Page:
WINDHOEK (Reuters) – Namibia will from Tuesday temporarily suspend administering first doses of COVID-19 vaccines as supplies run low, a health ministry memo seen by Reuters showed.
The southern African nation, in the midst of a deadly “third wave” of infections, recorded more than 2,500 new cases on Thursday, the highest daily tally since the virus was first detected in the country in March last year.
The memo seen by Reuters said vaccine stocks had almost been depleted due to delays in the delivery of procured doses.
It said remaining doses of the AstraZeneca and Sinopharm vaccines should be reserved for people getting their second doses.
Out of Namibia’s population of 2.5 million people, only around 116,000 have received a first dose of either the Sinopharm or AstraZeneca vaccine, while some 23,000 have received two vaccine doses.
Because it is classified as an upper middle income country, Namibia had to pay to participate in global vaccine distribution scheme COVAX. But despite making payment, it has only received 24,000 doses out of 108,000 allocated by the facility.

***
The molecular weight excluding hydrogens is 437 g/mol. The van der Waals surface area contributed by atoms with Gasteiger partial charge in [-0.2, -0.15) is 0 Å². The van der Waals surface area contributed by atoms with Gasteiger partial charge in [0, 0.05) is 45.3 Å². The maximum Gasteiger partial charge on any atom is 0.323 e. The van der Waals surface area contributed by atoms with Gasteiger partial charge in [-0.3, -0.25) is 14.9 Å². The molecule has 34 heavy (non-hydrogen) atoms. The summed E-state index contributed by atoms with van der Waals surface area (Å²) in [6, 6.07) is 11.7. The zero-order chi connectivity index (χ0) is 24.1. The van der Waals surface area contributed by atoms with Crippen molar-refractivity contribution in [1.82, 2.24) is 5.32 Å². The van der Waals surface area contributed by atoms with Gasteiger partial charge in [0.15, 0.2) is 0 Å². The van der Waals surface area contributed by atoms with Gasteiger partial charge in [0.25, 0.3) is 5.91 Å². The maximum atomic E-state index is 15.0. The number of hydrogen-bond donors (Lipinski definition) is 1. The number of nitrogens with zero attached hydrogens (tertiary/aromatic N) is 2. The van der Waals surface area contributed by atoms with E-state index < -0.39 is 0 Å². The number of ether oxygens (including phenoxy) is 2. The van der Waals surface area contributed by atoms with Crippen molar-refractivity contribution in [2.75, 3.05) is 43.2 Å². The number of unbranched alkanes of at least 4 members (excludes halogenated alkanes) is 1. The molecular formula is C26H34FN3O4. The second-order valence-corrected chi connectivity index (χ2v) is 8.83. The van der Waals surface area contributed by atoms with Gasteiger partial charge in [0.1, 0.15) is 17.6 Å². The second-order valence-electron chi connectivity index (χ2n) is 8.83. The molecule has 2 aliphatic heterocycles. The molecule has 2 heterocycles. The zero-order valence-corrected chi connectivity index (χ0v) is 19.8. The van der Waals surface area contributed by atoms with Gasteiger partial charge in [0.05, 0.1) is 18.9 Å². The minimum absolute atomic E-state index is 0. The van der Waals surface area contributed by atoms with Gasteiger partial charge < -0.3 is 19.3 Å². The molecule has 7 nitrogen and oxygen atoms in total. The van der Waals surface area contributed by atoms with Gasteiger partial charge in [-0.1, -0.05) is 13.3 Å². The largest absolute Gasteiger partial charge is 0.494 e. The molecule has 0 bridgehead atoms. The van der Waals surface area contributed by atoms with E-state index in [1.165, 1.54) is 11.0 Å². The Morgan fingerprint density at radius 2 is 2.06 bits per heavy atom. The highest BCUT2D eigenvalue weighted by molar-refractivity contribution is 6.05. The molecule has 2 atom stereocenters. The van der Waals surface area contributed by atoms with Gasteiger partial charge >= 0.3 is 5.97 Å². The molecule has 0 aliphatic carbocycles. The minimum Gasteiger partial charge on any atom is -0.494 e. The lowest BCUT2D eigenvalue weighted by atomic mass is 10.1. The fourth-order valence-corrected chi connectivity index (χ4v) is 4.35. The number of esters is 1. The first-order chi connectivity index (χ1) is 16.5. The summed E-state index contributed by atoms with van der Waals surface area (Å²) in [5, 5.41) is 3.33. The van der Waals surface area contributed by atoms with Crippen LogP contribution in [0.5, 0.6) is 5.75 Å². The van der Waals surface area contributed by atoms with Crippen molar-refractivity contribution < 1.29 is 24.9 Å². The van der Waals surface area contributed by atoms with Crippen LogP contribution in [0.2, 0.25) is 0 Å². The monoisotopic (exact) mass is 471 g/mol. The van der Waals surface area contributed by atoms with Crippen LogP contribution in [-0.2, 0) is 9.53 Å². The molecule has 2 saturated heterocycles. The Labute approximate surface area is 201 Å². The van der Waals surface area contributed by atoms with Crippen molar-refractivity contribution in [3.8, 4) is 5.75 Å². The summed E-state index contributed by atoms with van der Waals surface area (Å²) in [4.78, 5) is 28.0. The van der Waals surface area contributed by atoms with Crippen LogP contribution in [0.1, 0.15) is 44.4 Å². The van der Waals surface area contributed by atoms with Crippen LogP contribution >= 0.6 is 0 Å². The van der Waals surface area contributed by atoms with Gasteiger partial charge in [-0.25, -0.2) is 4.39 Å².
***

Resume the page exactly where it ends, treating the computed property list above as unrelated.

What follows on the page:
It has received donations of 100,000 Sinopharm doses from China and 30,000 AstraZeneca doses from India.
It still expects a further 150,000 Sinopharm doses, 100,000 AstraZeneca shots, 80,000 Johnson & Johnson doses and 80,000 shots of Russia’s Sputnik V, health ministry executive director Ben Nangombe told reporters on Friday.
Nangombe was quoted by the state-owned New Era newspaper as saying delays in vaccine deliveries were linked to pharmaceutical companies focusing on orders from bigger clients.
(Reporting by Nyasha Nyaungwa; Editing by Alexander Winning and Mark Potter)